opinionBy Paul Makasa
THIS policy was closely tied to those of 'Industrialisation without urbanisation' and "employment tied housing." All of which served to discourage permanent settlement in urban areas for non-Europeans, and a deterrent to political emancipation and political power.
In the 1920s, urban policy required the creation of an urban population which was available at wages below the full costs of production and which would pose no threat to colonial administrative control, but still fall in line with the ideologies of crown control and capitalism.
This was underline by the policy approach that, Africans belonged in the homelands, within their traditional ways of life and could only be allowed into urban areas to meet the labour requirements of the urban economy.
The policy therefore was to maintain a transitory nature of urban male population.
To compel men return to their villages and to ensure that labour remained migratory, women and children were not allowed in urban areas, which were considered male domains. Employment was gender biased and did not allow for handicapped people
It confined women and children to the rural areas. Even men were only supposed to stay in the urban areas for 18 months, when they would be gainfully employed.
Once this condition ceased to exist, they had to return to their homelands.
The working, living and housing conditions Africans were subjected to, were so poor that by the time most workers had served the compulsory period, they would be depleted with ailments and would be sent back to their villages to recover, in mission run hospitals. Suffice to say Government did not provide social facilities or infrastructure in rural areas.
After recovering, they could return and apply for employment. African labour was in all essence temporary and migratory as well.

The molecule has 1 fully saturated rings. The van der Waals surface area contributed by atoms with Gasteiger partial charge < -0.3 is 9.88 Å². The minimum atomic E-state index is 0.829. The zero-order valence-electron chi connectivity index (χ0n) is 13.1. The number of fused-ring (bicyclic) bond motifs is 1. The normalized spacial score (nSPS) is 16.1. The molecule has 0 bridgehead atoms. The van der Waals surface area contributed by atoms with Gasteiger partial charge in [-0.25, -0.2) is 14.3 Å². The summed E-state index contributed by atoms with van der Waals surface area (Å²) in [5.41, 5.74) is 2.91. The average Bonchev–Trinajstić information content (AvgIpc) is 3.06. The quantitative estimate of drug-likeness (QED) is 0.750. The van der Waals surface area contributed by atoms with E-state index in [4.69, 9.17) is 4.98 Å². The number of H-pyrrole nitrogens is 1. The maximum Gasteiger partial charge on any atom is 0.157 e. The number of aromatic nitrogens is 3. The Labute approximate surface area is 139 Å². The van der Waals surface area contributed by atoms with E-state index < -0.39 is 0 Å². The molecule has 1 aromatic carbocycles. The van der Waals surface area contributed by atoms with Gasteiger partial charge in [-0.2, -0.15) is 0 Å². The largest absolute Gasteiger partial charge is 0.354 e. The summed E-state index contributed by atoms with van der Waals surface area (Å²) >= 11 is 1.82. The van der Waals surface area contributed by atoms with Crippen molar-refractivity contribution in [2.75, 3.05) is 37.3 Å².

This was all based on the fear for an enlightened labour cadre that could one day rise for their rights.
This paradigm of cheap migrant labour, with production costs being met by indigenous society, coupled with housing tied employment, was the genesis of housing and urban development problems in Zambia
As alluded to under the policy of industrialisation without urbanisation, colonial administrators were failing to obey the dictates of the paradigm that, the presence of labour required the provision of liveable and affordable housing, which they were not ready to provide.
The African presence was only tolerated for the labour it was to provide
It is clear to see here that, locals were being coerced and forced to seek for employment to raise money for taxes, in urban areas, which were not ready to receive them.
The colonial government kept the flow of immigrants in check by using coercion and force, albeit with little success.
Ironically, the recipient urban areas did not have adequate housing to absorb all the immigrants, as a result, most of them could not find accommodation, they squatted on empty pieces of land on the periphery.
Another way in which squatter settlements were developing.
In his book, On the housing question' Engels (1872), had described this mechanism decades earlier, but had no idea of its implications in the colonies.
The BBC sponsored movie ("Oliver Twist" based on the book by Charles Dickens) exemplifies this condition in Europe during the Industrial Revolution.
The implications for housing was that, since labour was migratory, there was little justification in providing permanent housing to temporary labour, because of this, authorities only provided single quarters for bachelors.
Maintaining this status quo enabled the employers to cut down on the economic cost of providing permanent housing to their employees.